Women with HER2-positive breast cancer may get a combination of chemo and targeted therapy. This includes neoadjuvant chemotherapy before surgery and adjuvant therapy with HER2-directed medications afterward. The HER2 gene creates proteins that help control breast cell growth and repair. But when these proteins overexpress (grow too much), it causes uncontrollable tumor growth.
Managing stress is an integral part of breast cancer treatment and recovery. Stress promotes cancer growth, so reducing or eliminating stress as much as possible can improve the chances for a successful outcome to a HER2-positive breast cancer diagnosis. Researchers are learning more about what causes HER2-positive tumors and how to treat them. They have also discovered that different people respond to stress differently. While genetics play a role in some cases, many things can cause HER2-positive cancer, such as lifestyle and environment. Treatment for HER2-positive cancers often includes a combination of medication and surgery. The first step is frequently a biopsy to test a small amount of tissue for cancer cells. Patients may be referred to an oncologist or other specialists for further testing and evaluation, depending on the results. Many cancer centers have mental health professionals on staff to help patients cope with a cancer diagnosis and treatment. It is also helpful to talk with a trusted friend or family member. Often, these individuals can provide a unique perspective on the situation that is not always available to a patient’s healthcare team. Alternatively, some patients find comfort in joining a support group. This may be in person or online, allowing them to meet others facing similar situations.
Pain is a signal that the nervous system sends when something is wrong. It can range from a sharp stab to a dull ache. It can be in one part of the body, or it may be widespread. Pain can be caused by injury or illness and can also be a cancer symptom. Pain is often caused by cancer treatment, and it can be hard to control. Getting diagnosed with breast cancer is terrifying. But learning more about your diagnosis and what you can do to manage the side effects can help. Many people with HER2-positive breast cancer benefit from taking targeted therapy drugs. These drugs target the HER2 protein and block it from helping cancer cells grow. These treatments can improve your outlook and help you feel better. Your doctor will do a physical exam and ask about your family history to diagnose breast cancer. Then they’ll take a sample of the breast tissue to test for cancer and the presence of HER2. HER2-positive breast cancers are more likely to grow and spread to other body parts than other types of breast cancer. It can also be harder to treat HER2-positive breast cancers than other kinds. The good news is that advances in treatments for HER2-positive breast cancer have improved outcomes.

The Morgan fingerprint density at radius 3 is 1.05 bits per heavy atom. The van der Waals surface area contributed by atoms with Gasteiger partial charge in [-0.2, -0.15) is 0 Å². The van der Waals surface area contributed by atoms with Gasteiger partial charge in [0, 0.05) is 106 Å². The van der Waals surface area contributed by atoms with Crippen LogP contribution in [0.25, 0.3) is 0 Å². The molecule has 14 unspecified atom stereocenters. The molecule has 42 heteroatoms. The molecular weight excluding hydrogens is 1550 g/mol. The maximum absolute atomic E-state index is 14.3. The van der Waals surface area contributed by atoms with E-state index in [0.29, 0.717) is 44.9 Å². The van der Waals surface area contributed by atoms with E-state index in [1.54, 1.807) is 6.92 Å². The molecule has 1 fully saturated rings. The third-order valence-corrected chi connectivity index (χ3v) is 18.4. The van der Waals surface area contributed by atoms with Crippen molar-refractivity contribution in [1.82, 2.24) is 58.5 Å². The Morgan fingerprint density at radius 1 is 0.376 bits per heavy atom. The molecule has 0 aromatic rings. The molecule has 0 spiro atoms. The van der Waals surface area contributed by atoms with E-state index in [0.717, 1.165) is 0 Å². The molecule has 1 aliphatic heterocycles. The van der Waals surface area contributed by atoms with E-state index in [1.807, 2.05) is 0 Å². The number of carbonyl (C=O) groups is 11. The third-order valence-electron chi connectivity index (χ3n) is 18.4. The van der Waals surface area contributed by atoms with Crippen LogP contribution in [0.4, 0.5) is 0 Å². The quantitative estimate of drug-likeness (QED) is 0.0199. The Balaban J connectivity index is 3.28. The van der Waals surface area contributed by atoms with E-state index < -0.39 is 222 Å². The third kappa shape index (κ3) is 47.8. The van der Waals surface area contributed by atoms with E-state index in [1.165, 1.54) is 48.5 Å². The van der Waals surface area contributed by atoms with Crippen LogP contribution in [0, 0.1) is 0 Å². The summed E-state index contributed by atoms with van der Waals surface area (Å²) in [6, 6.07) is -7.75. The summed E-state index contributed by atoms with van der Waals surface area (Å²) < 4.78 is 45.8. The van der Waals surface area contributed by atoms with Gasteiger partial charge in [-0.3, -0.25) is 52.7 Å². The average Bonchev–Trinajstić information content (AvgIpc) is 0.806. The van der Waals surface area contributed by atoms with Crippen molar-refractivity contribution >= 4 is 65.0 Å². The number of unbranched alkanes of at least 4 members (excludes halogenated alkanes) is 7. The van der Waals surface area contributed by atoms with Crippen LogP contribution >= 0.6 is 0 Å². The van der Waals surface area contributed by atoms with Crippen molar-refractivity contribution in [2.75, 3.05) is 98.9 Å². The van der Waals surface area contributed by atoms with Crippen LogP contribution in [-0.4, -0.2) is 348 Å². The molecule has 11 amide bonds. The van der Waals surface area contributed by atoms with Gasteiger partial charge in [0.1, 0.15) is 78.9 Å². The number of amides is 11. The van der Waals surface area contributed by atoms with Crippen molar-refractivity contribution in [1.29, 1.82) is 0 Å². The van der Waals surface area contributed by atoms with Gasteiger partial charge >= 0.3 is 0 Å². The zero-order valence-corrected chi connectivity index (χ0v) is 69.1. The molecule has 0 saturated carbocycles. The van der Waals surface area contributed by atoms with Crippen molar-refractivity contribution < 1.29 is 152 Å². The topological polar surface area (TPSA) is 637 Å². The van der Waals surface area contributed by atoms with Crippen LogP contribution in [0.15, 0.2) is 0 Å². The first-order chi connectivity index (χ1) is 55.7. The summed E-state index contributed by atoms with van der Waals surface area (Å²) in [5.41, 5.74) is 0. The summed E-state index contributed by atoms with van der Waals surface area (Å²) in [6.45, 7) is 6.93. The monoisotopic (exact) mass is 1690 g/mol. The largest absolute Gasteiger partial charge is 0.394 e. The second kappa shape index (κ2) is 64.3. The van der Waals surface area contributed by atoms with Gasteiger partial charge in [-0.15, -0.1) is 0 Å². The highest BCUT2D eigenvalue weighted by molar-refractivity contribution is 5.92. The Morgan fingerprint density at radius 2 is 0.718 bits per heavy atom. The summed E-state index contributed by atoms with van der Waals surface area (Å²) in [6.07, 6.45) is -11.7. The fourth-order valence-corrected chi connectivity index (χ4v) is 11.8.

A breast cancer diagnosis can be depressing. It can make you lose interest in activities that you once enjoyed. Your friends and family may notice you aren’t as social or active. They might encourage you to start doing something you love again. Finding a rewarding hobby, like drawing, knitting, or playing baseball cards, is essential. Try to do it every day. Focus on the positive aspects of your life—you might be surprised by how much happier you feel when you see the list of achievements you’ve made. Depression makes you think pessimistically about yourself and your future. These negative thoughts are often called cognitive distortions and can be difficult to break. Trying to challenge them, even if you’re not sure they’re true, can be helpful. When a person has HER2-positive breast cancer, doctors can give her powerful drugs to help prevent the tumor from growing and spreading. These are usually given before surgery and other cancer treatments, such as radiation and chemotherapy. HER2-positive cancers are more likely to return, so people with them must be closely monitored after treatment. Some people can go into remission, but this depends on many factors, including the early diagnosis and cancer stage. Many women with HER2-positive breast cancer will get neoadjuvant therapy and additional (adjuvant) treatment with HER2-directed medications.
Anxiety and stress are part of life for most people, but they can become more significant problems if not controlled. A healthy diet and adequate sleep are essential for managing anxiety. Also, exercising regularly helps because it reduces stress hormones and promotes relaxation. If you can’t find ways to manage your anxiety at home, consider seeing a mental health professional for therapy. Many mental health professionals specialize in challenges like anxiety, and they can help you work through your concerns and develop long-term strategies. A therapist can also teach you techniques to manage your symptoms, such as meditation or behavioral therapy. If you’re comfortable, you can work with a therapist online, which is convenient and anonymous.
Another tool to help manage your anxiety is de-escalating a situation that triggers it. This might mean starting with more leisurely activities, such as socializing with a small group of friends. You can gradually work up to more challenging situations as you get comfortable. Seeking support from family and friends is helpful for many people, as they can offer a different perspective on your concerns. Some people also benefit from joining a support group, which connects them with others dealing with similar issues. These groups are found online through hospitals, cancer centers, and community organizations.
Rachel Dixon works on Business, travel and features blogs at Daily Mid Time and Zobuz. She has passionate for travelling and cooking. Spending time with family as well as on internet to enhance her capabilities for well orientated content creation and blog writing.